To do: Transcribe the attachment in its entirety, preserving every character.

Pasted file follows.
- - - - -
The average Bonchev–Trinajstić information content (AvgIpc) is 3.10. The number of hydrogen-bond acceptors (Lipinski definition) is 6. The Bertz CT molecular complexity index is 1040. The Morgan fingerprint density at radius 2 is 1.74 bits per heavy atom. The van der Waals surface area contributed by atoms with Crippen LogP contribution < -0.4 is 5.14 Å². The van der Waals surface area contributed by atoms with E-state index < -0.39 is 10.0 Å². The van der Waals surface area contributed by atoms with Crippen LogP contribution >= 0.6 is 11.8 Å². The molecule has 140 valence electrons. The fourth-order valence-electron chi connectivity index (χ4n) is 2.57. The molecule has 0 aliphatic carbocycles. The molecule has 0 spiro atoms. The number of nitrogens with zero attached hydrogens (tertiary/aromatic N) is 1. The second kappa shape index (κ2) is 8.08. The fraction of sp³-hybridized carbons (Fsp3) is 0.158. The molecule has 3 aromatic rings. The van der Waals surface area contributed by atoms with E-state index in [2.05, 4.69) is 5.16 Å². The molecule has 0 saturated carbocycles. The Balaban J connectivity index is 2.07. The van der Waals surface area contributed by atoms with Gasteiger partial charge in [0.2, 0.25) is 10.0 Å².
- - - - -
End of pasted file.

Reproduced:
The average Bonchev–Trinajstić information content (AvgIpc) is 3.10. The number of hydrogen-bond acceptors (Lipinski definition) is 6. The Bertz CT molecular complexity index is 1040. The Morgan fingerprint density at radius 2 is 1.74 bits per heavy atom. The van der Waals surface area contributed by atoms with Crippen LogP contribution < -0.4 is 5.14 Å². The van der Waals surface area contributed by atoms with E-state index < -0.39 is 10.0 Å². The van der Waals surface area contributed by atoms with Crippen LogP contribution >= 0.6 is 11.8 Å². The molecule has 140 valence electrons. The fourth-order valence-electron chi connectivity index (χ4n) is 2.57. The molecule has 0 aliphatic carbocycles. The molecule has 0 spiro atoms. The number of nitrogens with zero attached hydrogens (tertiary/aromatic N) is 1. The second kappa shape index (κ2) is 8.08. The fraction of sp³-hybridized carbons (Fsp3) is 0.158. The molecule has 3 aromatic rings. The van der Waals surface area contributed by atoms with E-state index in [2.05, 4.69) is 5.16 Å². The molecule has 0 saturated carbocycles. The Balaban J connectivity index is 2.07. The van der Waals surface area contributed by atoms with Gasteiger partial charge in [0.2, 0.25) is 10.0 Å².